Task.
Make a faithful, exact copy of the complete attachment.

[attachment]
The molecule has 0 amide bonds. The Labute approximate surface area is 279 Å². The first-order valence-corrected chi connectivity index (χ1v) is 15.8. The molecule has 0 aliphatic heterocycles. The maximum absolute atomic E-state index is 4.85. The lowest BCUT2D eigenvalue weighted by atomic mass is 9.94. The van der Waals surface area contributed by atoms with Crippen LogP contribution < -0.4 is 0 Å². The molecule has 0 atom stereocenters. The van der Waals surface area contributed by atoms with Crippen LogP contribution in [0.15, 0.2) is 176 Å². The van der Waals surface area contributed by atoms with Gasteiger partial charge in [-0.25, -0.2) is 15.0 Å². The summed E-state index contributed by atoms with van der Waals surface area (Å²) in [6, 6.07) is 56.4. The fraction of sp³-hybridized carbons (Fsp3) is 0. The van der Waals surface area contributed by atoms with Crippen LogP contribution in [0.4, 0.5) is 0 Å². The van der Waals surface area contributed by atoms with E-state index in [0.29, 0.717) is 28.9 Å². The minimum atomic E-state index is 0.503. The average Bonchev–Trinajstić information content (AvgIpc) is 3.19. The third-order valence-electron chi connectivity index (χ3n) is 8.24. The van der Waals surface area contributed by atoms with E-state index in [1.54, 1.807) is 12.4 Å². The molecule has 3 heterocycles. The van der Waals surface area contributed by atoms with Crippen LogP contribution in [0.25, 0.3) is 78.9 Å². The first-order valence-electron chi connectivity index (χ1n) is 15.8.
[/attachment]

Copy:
The molecule has 0 amide bonds. The Labute approximate surface area is 279 Å². The first-order valence-corrected chi connectivity index (χ1v) is 15.8. The molecule has 0 aliphatic heterocycles. The maximum absolute atomic E-state index is 4.85. The lowest BCUT2D eigenvalue weighted by atomic mass is 9.94. The van der Waals surface area contributed by atoms with Crippen LogP contribution < -0.4 is 0 Å². The molecule has 0 atom stereocenters. The van der Waals surface area contributed by atoms with Crippen LogP contribution in [0.15, 0.2) is 176 Å². The van der Waals surface area contributed by atoms with Gasteiger partial charge in [-0.25, -0.2) is 15.0 Å². The summed E-state index contributed by atoms with van der Waals surface area (Å²) in [6, 6.07) is 56.4. The fraction of sp³-hybridized carbons (Fsp3) is 0. The van der Waals surface area contributed by atoms with Crippen LogP contribution in [0.4, 0.5) is 0 Å². The van der Waals surface area contributed by atoms with E-state index in [0.29, 0.717) is 28.9 Å². The minimum atomic E-state index is 0.503. The average Bonchev–Trinajstić information content (AvgIpc) is 3.19. The third-order valence-electron chi connectivity index (χ3n) is 8.24. The van der Waals surface area contributed by atoms with E-state index in [1.54, 1.807) is 12.4 Å². The molecule has 3 heterocycles. The van der Waals surface area contributed by atoms with Crippen LogP contribution in [0.25, 0.3) is 78.9 Å². The first-order valence-electron chi connectivity index (χ1n) is 15.8.